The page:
We are pleased to welcome Dr. Brian Adams as our speaker of the month. Dr. Adams will introduce the CAS to the folks of a nearby Woodland village of Ernat. Dr. Adams is the Assistant Director, Statewide Surveys for the Illinois State Archaeological Survey, he has been involved in cultural resource management for many years, including work on both prehistoric and historic period archaeological sites throughout the Midwest. He has a strong interest in stone tool analysis and has been an advocate for local historic preservation.
In the spring of 1987, archaeological excavations were conducted at the Ernat Site (11LS267), a multi-component occupation located in the Illinois River floodplain immediately east of Starved Rock State Park along State Route 71.
Archaeologists have recorded 7,748 Woodland Sites in Illinois. Early Woodland settlements were concentrated along major river valleys. Archaeologists studying the banks of the Illinois River in central Illinois have found many remains of small Early Woodland settlements on the river's shoreline.
Archaeological excavations at Ernat have yielded several pit and rock concentration features, including two possible basin structures, and rich lithic, ceramic, faunal and botanical assemblages, including evidence of bison exploitation and possible aquatic tuber roasting pits. Although artifacts and features indicate Early Archaic through Upper Mississippian/Late Prehistoric and possibly Contact-era occupations at the site, the majority of remains pertain to the Middle and Late Woodland periods. Of these materials, classified as Late Woodland, Swanson and Starved Rock Collared finds predominated. This talk summarizes the results of archaeological investigations at this site.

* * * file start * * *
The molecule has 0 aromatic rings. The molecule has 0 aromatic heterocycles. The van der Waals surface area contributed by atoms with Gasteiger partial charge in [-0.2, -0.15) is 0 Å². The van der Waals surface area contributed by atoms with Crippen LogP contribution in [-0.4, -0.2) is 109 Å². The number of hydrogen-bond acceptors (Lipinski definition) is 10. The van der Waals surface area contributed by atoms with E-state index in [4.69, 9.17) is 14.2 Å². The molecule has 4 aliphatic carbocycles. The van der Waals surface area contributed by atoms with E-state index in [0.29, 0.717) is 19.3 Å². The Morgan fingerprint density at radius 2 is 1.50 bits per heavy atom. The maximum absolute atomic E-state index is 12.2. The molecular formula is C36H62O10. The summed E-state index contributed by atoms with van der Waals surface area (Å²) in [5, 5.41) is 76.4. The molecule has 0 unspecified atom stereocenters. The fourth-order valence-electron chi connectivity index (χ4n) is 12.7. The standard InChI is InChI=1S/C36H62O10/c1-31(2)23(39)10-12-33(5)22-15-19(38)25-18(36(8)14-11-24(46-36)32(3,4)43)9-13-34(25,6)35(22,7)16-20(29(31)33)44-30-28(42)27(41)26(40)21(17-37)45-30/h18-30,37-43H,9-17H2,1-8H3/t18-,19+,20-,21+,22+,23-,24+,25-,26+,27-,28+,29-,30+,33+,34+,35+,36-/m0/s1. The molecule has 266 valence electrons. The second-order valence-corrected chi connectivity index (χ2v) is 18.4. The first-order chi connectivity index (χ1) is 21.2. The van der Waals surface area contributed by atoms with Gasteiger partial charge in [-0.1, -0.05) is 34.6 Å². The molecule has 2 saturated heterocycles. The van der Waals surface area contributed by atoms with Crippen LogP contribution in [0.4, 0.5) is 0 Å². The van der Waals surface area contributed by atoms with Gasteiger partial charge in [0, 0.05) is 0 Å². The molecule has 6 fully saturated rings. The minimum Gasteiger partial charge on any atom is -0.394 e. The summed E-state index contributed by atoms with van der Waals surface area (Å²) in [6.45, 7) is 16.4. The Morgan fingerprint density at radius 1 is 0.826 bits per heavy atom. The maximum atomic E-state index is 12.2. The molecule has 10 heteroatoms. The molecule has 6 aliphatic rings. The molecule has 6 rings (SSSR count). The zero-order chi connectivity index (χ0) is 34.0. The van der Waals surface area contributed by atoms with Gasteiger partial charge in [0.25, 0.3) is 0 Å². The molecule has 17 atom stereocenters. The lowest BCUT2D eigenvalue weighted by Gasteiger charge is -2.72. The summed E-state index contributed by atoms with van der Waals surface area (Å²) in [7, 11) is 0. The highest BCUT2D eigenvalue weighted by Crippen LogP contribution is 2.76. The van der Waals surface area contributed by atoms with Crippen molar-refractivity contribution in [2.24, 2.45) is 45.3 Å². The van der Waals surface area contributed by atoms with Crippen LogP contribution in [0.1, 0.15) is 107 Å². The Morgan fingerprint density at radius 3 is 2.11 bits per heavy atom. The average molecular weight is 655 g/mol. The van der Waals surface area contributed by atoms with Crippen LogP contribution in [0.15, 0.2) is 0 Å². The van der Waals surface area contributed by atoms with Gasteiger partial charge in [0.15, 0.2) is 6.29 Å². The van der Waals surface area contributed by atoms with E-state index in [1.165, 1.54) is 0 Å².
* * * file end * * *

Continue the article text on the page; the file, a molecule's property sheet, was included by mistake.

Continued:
In Illinois Some Middle Woodland villages consisted of a few wigwam-type houses made of a wooden pole framework and covered with woven mats. A garden of seed-bearing plants like marsh elder might have been located nearby. In the background, members of the village are involved in the construction of an earthen burial mound. Middle Woodland villages were often located on tributary streams where they entered major river valleys. As dependence on crop plants increased, villages grew larger. Then, perhaps in response to population pressure, new settlements began to appear in upland areas during the Late Woodland. Some Late Woodland villages were organized in a circular village plan with an open central plaza area surrounded by several dozen circular houses.
The extent span of the Woodlands culture includes much of the archaeological history of Illinois and enriches our understanding of Pre-Columbian America.
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